In the world of personal finance learning how to make a budget is one of the most important skills to know. If you know how to create a budget and stick to it then you are well on your way to being a good steward with your money.
There are all kinds of ways to approach this topic. No doubt if you’ve done any searching you’ve already found a dozen people each with their own method of making a budget.
In my opinion there are two ways to go about this depending on your situation.
The Back to Front Method
If you have a family or if you’ve been out on your own a while then you’ve already found some way to get by. You may feel like you’re spinning in circles, but you’ve at least found a way to keep the lights on and put food on the table.
By looking back at what income you’ve brought in and where your money has been spent you can at least put together a basic budget based on your historical finances.
Pull out your bank statement, credit card statements and anything else you have that shows your income and expenses for the last 3 months.
Using a notebook or a spreadsheet make a list of your income. If your income isn’t consistent then average out what you have made over the last 3 months. Make sure you don’t include any income that you aren’t expecting to receive in the future. (a one time bonus for example.)
For simplicity, use your net paycheck. Your net paycheck is what you actually get to put in your pocket at the end of each week. That way you don’t have to worry about budgeting for taxes or any other items that are deducted from your check.
Next take a look at all of your expenses. Break down everything you have spent over the last 3 months into the following categories:
- Taxes – (this won’t apply if you used your net paycheck when totaling your income – download tax software if you need some help tracking taxes)
- Savings – (Just an FYI – you should set up a separate high yield savings account for this.)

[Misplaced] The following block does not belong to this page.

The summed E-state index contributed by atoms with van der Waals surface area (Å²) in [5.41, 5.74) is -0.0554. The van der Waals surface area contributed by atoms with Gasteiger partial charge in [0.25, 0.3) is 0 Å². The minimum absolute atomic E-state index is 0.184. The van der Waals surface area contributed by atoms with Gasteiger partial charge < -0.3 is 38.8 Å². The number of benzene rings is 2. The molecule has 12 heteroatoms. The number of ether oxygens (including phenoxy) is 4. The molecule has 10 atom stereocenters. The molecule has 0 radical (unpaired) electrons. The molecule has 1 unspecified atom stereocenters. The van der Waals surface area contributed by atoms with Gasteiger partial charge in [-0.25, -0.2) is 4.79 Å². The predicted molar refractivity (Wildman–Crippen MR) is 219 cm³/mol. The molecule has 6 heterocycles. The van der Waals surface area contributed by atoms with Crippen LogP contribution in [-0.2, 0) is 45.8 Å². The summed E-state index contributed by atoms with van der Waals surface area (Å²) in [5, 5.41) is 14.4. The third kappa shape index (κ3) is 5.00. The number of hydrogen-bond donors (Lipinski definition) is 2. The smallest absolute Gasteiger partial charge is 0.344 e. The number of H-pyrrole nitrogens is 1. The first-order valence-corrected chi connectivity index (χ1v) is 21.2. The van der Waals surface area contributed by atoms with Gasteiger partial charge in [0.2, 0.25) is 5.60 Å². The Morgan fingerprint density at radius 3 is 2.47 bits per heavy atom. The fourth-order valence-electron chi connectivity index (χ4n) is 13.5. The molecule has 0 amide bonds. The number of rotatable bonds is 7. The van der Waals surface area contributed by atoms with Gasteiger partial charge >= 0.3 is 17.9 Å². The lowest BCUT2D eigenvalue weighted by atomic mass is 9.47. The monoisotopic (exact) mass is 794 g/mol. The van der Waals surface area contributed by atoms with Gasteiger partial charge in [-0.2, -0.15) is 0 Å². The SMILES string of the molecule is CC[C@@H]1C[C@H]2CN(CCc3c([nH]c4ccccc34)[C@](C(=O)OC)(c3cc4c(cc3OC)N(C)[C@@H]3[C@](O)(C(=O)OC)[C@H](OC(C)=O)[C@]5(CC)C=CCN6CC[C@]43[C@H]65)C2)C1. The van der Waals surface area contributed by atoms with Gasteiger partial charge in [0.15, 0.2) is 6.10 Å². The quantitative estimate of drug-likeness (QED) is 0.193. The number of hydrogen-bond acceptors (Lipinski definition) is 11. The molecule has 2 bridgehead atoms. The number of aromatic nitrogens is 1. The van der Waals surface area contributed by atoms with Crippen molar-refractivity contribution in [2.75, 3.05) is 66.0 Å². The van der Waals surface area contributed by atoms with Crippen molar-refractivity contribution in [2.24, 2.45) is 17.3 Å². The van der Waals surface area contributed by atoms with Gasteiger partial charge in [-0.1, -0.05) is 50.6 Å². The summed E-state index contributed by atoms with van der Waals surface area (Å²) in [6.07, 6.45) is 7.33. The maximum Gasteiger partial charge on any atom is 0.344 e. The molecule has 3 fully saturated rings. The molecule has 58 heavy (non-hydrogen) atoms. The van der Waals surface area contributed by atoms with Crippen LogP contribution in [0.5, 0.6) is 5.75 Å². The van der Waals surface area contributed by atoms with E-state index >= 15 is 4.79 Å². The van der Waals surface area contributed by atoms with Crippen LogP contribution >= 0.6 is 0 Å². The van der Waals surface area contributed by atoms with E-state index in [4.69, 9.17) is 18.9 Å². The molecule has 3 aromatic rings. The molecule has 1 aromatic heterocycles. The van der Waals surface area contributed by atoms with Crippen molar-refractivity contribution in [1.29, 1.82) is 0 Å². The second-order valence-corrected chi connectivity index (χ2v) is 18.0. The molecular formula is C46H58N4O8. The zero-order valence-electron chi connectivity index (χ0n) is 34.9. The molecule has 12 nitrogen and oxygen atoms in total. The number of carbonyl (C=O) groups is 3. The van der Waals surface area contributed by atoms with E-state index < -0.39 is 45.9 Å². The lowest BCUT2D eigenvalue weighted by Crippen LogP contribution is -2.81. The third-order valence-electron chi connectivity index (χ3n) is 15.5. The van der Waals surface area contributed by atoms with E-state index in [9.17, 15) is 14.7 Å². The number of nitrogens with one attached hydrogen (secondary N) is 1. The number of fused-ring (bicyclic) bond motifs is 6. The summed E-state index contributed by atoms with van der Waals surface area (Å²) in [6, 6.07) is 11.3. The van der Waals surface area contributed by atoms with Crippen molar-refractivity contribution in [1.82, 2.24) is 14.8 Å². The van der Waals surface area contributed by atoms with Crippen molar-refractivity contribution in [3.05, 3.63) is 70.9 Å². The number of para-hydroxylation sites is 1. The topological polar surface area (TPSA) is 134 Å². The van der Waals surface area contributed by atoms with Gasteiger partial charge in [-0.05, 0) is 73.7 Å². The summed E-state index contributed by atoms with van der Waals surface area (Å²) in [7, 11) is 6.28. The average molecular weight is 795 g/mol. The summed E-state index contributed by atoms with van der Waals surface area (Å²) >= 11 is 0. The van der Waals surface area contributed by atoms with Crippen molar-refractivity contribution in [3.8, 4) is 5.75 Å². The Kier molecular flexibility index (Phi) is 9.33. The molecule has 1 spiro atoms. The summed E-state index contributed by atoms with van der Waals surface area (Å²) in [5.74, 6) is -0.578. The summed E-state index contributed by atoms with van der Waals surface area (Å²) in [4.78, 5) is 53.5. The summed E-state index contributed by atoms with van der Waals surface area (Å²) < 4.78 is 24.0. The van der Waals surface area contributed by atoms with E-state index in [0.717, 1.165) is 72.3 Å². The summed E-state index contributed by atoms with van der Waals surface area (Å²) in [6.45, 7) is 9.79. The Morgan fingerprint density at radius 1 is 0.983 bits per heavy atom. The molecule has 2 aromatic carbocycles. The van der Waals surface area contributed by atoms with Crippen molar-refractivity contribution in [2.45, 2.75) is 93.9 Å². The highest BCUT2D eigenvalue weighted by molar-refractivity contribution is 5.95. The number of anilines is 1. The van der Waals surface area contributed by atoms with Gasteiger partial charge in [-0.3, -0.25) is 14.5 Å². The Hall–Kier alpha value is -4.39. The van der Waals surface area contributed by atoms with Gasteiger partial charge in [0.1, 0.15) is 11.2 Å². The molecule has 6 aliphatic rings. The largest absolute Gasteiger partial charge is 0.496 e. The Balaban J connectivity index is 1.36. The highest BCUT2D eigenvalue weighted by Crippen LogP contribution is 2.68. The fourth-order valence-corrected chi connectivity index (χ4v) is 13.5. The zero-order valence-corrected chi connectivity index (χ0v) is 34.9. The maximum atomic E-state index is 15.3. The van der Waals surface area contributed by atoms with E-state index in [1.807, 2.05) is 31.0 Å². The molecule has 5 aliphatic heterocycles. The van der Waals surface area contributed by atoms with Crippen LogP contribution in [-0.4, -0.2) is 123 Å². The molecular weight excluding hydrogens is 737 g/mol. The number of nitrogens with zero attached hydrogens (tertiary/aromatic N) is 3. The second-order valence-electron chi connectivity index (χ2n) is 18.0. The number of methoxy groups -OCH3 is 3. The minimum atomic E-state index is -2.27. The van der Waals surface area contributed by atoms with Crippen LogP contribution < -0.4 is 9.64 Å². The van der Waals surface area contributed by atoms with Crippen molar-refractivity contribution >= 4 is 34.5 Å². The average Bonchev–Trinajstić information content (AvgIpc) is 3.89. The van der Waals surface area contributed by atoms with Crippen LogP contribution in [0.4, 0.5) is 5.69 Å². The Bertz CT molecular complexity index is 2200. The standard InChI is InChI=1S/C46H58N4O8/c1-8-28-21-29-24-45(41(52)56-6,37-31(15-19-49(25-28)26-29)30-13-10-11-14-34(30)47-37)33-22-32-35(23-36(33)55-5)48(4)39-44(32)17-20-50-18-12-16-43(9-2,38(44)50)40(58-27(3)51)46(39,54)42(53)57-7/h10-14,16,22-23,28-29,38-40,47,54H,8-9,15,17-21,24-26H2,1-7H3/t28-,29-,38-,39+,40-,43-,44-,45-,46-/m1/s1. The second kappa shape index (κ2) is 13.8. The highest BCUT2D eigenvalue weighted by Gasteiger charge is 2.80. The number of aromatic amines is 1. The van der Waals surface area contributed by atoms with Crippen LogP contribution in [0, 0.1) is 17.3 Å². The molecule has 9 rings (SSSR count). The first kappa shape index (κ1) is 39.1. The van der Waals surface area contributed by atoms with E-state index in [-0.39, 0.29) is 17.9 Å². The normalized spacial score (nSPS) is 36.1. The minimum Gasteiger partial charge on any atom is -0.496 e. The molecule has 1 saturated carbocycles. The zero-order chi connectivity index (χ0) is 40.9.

- Housing – Includes rent/mortgage, renters or home owners insurance, utilities, maintenance and anything else directly related to your home.
- Auto – Includes car payment, insurance, gas and maintenance.
- Food – Includes groceries and eating out.
Do your best to figure how much you spend in each category on average.
Now, subtract your expenses from your income. Are you net positive or are you in the hole each month. If you’re net positive, congratulations! That’s an exciting place to be.
If you spend more than you make each month, don’t fret. You’re right alongside the vast majority of people in America. The good news is though, you’re working on a budget. You are on the road to taking control of your finances.
What To Do If You Spend More Than You Make
Let me give you a straight answer first – you need to start spending less than you make! I’m sure you knew that though. It’s a lot easier to say than it is to do. The reason so many of us are in debt is because we live above our means.
We need to learn to cut expenses and bring our lifestyle in line with our income.
Here are some straightforward tips to cut expenses:
- Downgrade your cable package or cut cable all together
- Limit your dining out to one time per week.
- Try buying off-brand items in the grocery store. You may find that you can’t tell a difference between them and the more expensive name brand items.